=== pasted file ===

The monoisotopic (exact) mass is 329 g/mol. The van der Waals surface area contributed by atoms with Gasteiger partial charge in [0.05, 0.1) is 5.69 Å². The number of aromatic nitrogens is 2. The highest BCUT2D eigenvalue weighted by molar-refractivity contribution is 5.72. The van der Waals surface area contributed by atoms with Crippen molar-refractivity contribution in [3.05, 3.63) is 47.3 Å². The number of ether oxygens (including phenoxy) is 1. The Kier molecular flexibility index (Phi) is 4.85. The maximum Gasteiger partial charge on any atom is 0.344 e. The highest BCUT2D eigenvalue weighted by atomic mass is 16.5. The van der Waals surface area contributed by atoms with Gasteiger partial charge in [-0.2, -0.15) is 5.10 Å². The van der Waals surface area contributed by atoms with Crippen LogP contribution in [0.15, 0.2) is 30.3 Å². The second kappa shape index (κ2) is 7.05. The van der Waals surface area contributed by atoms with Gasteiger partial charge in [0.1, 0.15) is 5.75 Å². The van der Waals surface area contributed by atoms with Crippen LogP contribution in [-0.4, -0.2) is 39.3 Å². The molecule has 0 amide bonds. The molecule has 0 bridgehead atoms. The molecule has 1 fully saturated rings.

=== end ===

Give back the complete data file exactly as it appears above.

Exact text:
The monoisotopic (exact) mass is 329 g/mol. The van der Waals surface area contributed by atoms with Gasteiger partial charge in [0.05, 0.1) is 5.69 Å². The number of aromatic nitrogens is 2. The highest BCUT2D eigenvalue weighted by molar-refractivity contribution is 5.72. The van der Waals surface area contributed by atoms with Crippen molar-refractivity contribution in [3.05, 3.63) is 47.3 Å². The number of ether oxygens (including phenoxy) is 1. The Kier molecular flexibility index (Phi) is 4.85. The maximum Gasteiger partial charge on any atom is 0.344 e. The highest BCUT2D eigenvalue weighted by atomic mass is 16.5. The van der Waals surface area contributed by atoms with Gasteiger partial charge in [-0.2, -0.15) is 5.10 Å². The van der Waals surface area contributed by atoms with Crippen LogP contribution in [0.15, 0.2) is 30.3 Å². The second kappa shape index (κ2) is 7.05. The van der Waals surface area contributed by atoms with Gasteiger partial charge in [0.1, 0.15) is 5.75 Å². The van der Waals surface area contributed by atoms with Crippen LogP contribution in [-0.4, -0.2) is 39.3 Å². The molecule has 0 amide bonds. The molecule has 0 bridgehead atoms. The molecule has 1 fully saturated rings.